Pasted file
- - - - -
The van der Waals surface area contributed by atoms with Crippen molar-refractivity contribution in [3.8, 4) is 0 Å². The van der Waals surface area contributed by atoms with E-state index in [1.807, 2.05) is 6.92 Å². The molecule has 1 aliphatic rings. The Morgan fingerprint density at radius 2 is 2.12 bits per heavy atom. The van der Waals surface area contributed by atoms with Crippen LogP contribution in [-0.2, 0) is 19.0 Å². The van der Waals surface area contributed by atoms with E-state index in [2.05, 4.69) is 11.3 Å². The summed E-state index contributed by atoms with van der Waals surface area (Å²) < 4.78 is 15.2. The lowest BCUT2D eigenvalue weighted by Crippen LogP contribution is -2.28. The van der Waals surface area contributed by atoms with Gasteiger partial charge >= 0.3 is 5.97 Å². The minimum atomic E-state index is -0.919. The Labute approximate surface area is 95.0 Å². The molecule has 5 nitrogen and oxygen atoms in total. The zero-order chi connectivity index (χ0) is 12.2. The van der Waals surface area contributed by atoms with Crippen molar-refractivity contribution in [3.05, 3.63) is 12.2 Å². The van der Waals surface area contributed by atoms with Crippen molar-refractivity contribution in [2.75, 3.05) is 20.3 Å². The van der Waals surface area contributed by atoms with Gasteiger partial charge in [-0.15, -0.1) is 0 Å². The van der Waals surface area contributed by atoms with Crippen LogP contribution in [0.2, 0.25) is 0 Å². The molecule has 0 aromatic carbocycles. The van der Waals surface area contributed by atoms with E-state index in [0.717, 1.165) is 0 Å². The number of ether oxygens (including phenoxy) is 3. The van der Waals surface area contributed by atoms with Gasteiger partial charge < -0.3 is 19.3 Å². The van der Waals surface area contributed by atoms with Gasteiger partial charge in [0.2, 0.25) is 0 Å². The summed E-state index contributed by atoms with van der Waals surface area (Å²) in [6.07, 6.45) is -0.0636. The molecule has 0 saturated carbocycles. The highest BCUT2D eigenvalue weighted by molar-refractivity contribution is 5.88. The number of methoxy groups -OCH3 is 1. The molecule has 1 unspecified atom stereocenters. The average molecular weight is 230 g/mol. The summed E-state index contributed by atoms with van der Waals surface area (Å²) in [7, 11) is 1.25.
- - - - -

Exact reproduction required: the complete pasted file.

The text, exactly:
The van der Waals surface area contributed by atoms with Crippen molar-refractivity contribution in [3.8, 4) is 0 Å². The van der Waals surface area contributed by atoms with E-state index in [1.807, 2.05) is 6.92 Å². The molecule has 1 aliphatic rings. The Morgan fingerprint density at radius 2 is 2.12 bits per heavy atom. The van der Waals surface area contributed by atoms with Crippen LogP contribution in [-0.2, 0) is 19.0 Å². The van der Waals surface area contributed by atoms with E-state index in [2.05, 4.69) is 11.3 Å². The summed E-state index contributed by atoms with van der Waals surface area (Å²) < 4.78 is 15.2. The lowest BCUT2D eigenvalue weighted by Crippen LogP contribution is -2.28. The van der Waals surface area contributed by atoms with Gasteiger partial charge >= 0.3 is 5.97 Å². The minimum atomic E-state index is -0.919. The Labute approximate surface area is 95.0 Å². The molecule has 5 nitrogen and oxygen atoms in total. The zero-order chi connectivity index (χ0) is 12.2. The van der Waals surface area contributed by atoms with Crippen molar-refractivity contribution in [3.05, 3.63) is 12.2 Å². The van der Waals surface area contributed by atoms with Crippen molar-refractivity contribution in [2.75, 3.05) is 20.3 Å². The van der Waals surface area contributed by atoms with Gasteiger partial charge in [-0.15, -0.1) is 0 Å². The van der Waals surface area contributed by atoms with Crippen LogP contribution in [0.2, 0.25) is 0 Å². The molecule has 0 aromatic carbocycles. The van der Waals surface area contributed by atoms with E-state index in [0.717, 1.165) is 0 Å². The number of ether oxygens (including phenoxy) is 3. The van der Waals surface area contributed by atoms with Gasteiger partial charge < -0.3 is 19.3 Å². The van der Waals surface area contributed by atoms with Gasteiger partial charge in [0.2, 0.25) is 0 Å². The summed E-state index contributed by atoms with van der Waals surface area (Å²) in [6.07, 6.45) is -0.0636. The molecule has 0 saturated carbocycles. The highest BCUT2D eigenvalue weighted by molar-refractivity contribution is 5.88. The number of methoxy groups -OCH3 is 1. The molecule has 1 unspecified atom stereocenters. The average molecular weight is 230 g/mol. The summed E-state index contributed by atoms with van der Waals surface area (Å²) in [7, 11) is 1.25.